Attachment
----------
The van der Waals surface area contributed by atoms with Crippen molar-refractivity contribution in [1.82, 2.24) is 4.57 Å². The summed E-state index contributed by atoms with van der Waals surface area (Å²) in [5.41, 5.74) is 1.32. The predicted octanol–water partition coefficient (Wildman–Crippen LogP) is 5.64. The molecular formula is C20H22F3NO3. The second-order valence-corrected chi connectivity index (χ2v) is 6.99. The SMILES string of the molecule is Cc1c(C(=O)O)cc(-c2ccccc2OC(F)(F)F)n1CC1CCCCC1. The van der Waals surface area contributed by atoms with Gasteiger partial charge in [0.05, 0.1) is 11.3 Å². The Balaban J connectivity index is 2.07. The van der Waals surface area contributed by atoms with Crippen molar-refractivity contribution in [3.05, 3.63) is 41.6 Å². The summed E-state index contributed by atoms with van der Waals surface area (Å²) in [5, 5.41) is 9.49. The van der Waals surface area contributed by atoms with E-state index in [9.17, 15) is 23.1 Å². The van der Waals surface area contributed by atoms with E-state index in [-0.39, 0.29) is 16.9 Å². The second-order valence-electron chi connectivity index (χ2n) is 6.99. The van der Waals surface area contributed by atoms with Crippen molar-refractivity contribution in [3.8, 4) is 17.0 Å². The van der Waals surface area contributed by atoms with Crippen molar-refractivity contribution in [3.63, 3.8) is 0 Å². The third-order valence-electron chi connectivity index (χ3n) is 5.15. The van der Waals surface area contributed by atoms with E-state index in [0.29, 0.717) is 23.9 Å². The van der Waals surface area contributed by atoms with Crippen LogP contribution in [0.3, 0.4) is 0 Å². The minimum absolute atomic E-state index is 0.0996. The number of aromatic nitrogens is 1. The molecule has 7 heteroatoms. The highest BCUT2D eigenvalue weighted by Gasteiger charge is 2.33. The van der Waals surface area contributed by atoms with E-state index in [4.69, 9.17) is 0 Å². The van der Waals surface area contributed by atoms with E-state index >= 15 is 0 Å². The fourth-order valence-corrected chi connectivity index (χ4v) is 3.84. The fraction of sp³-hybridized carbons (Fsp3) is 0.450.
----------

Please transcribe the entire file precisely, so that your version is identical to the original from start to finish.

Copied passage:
The van der Waals surface area contributed by atoms with Crippen molar-refractivity contribution in [1.82, 2.24) is 4.57 Å². The summed E-state index contributed by atoms with van der Waals surface area (Å²) in [5.41, 5.74) is 1.32. The predicted octanol–water partition coefficient (Wildman–Crippen LogP) is 5.64. The molecular formula is C20H22F3NO3. The second-order valence-corrected chi connectivity index (χ2v) is 6.99. The SMILES string of the molecule is Cc1c(C(=O)O)cc(-c2ccccc2OC(F)(F)F)n1CC1CCCCC1. The van der Waals surface area contributed by atoms with Gasteiger partial charge in [0.05, 0.1) is 11.3 Å². The Balaban J connectivity index is 2.07. The van der Waals surface area contributed by atoms with Crippen molar-refractivity contribution in [3.05, 3.63) is 41.6 Å². The summed E-state index contributed by atoms with van der Waals surface area (Å²) in [5, 5.41) is 9.49. The van der Waals surface area contributed by atoms with E-state index in [9.17, 15) is 23.1 Å². The van der Waals surface area contributed by atoms with E-state index in [-0.39, 0.29) is 16.9 Å². The second-order valence-electron chi connectivity index (χ2n) is 6.99. The van der Waals surface area contributed by atoms with Crippen molar-refractivity contribution in [3.8, 4) is 17.0 Å². The van der Waals surface area contributed by atoms with Crippen molar-refractivity contribution in [3.63, 3.8) is 0 Å². The third-order valence-electron chi connectivity index (χ3n) is 5.15. The van der Waals surface area contributed by atoms with E-state index in [0.29, 0.717) is 23.9 Å². The van der Waals surface area contributed by atoms with Crippen LogP contribution in [0.3, 0.4) is 0 Å². The minimum absolute atomic E-state index is 0.0996. The number of aromatic nitrogens is 1. The molecule has 7 heteroatoms. The highest BCUT2D eigenvalue weighted by Gasteiger charge is 2.33. The van der Waals surface area contributed by atoms with E-state index in [4.69, 9.17) is 0 Å². The van der Waals surface area contributed by atoms with E-state index >= 15 is 0 Å². The fourth-order valence-corrected chi connectivity index (χ4v) is 3.84. The fraction of sp³-hybridized carbons (Fsp3) is 0.450.